Recycling, composting, digesters — all rate as key diversion tactics when it comes to reducing the amount of food waste ends up in landfills. That never-ending quest now has more restaurant chefs searching for new and innovative ways to cut waste before it starts.

Chefs Collaborative even has a What Waste campaign in the market that strives to educate chefs and other interested parties on ways to cut down on their food waste through source reduction, reuse and recycling. The What Waste campaign is a partnership with the new documentary film WASTED! The Story of Food Waste and the Whole Crop Harvest research project at North Carolina State University.

Here are five tips and tricks that chefs and foodservice operators around the country use to cut food waste in the kitchen, and what that might mean in terms of the E&S and restaurant design they would need to carry out those steps.

Foodservice designers take note: we’re going to see more and more of these practices, chefs say, so consider designing and outfitting the kitchens of the future with that in mind.

 Tip 1: Pickle, preserve and dehydrate

Sunday in Brooklyn is just one of many farm-to-table, seasonal restaurants in the country that these days pickles at the peak of the harvest to enjoy delicious produce year-round. Pickling everything is important, but so is dehydration. Chef Jaime Young uses a dehydrator to preserve extra herbs that aren’t “100 percent fresh” or have slightly turned or wilted for use in making rubs, dried herb infusions for ice cream and more. He even uses dehydrated spent citrus peels for seasoning his togarashi chicken. The restaurant also sells its dehydrated spices and pickled items out of its marketplace.

E&S Implication: dehydrators, low-temp ovens, large storage containers and mason jars for pickling in the back of the house; more jars and pretty containers for selling those items out of the restaurant or displaying on tables.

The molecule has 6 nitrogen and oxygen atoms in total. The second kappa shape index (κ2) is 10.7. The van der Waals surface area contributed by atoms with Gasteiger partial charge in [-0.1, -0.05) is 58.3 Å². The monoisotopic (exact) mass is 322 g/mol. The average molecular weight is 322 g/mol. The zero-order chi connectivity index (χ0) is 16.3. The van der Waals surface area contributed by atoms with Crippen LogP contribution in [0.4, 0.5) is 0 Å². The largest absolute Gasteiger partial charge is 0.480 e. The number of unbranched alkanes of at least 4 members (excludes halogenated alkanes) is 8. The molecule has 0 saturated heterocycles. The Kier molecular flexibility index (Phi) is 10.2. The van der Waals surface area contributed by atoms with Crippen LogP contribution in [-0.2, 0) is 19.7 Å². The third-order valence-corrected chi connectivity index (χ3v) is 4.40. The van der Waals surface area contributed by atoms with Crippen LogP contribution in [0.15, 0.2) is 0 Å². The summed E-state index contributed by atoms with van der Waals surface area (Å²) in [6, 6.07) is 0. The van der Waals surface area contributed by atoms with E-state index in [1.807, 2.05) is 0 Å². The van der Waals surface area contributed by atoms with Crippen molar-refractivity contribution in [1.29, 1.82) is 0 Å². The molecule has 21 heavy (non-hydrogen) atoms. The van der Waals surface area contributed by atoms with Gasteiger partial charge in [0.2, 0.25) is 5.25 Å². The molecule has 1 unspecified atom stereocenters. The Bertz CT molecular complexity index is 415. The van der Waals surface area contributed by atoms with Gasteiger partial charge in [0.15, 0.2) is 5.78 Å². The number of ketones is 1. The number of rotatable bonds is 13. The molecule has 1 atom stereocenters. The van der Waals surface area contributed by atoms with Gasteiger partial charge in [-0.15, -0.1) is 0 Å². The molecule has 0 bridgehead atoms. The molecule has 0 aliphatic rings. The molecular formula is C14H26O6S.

Design Implication: Space for dehydrators and extra burners and space for large-scale pickling; marketplace and/or retail designs for selling preserved and pickled items in jars and other packaging.

Tip 2: Repurpose scraps for soups, dumplings and more

At Santa Barbara City College in California, Executive Chef Carrie Mitchum makes stock from vegetable scraps, including carrot tops, onion peels, celery leaves and parsley stems. She uses the stock as a base for several soups, including split pea. Mitchum adds leftover smoked ham and other deli meats from the sandwich

line to give the soup a smoky flavor.

Mimi Cheng’s Dumplings, a Chinese restaurant in New York, fills dumpling skins with bok choy stems, zucchini ends and carrot ribbons bound with peanut ginger sauce. Some chefs even use the vegetable or fruit peel as a serving vessel (picture a hollowed out Japanese squash or pineapple stuffed with the squash- or pineapple-based dish)

E&S Implication: bowls or other containers for collecting scraps and larger, scooped out vegetables, melons and other fruit, tilt skillets and/or kettles for easier, higher production stock- and soup-making; combi-ovens for making dumplings, empanadas and handheld street food items stuffed with scraps.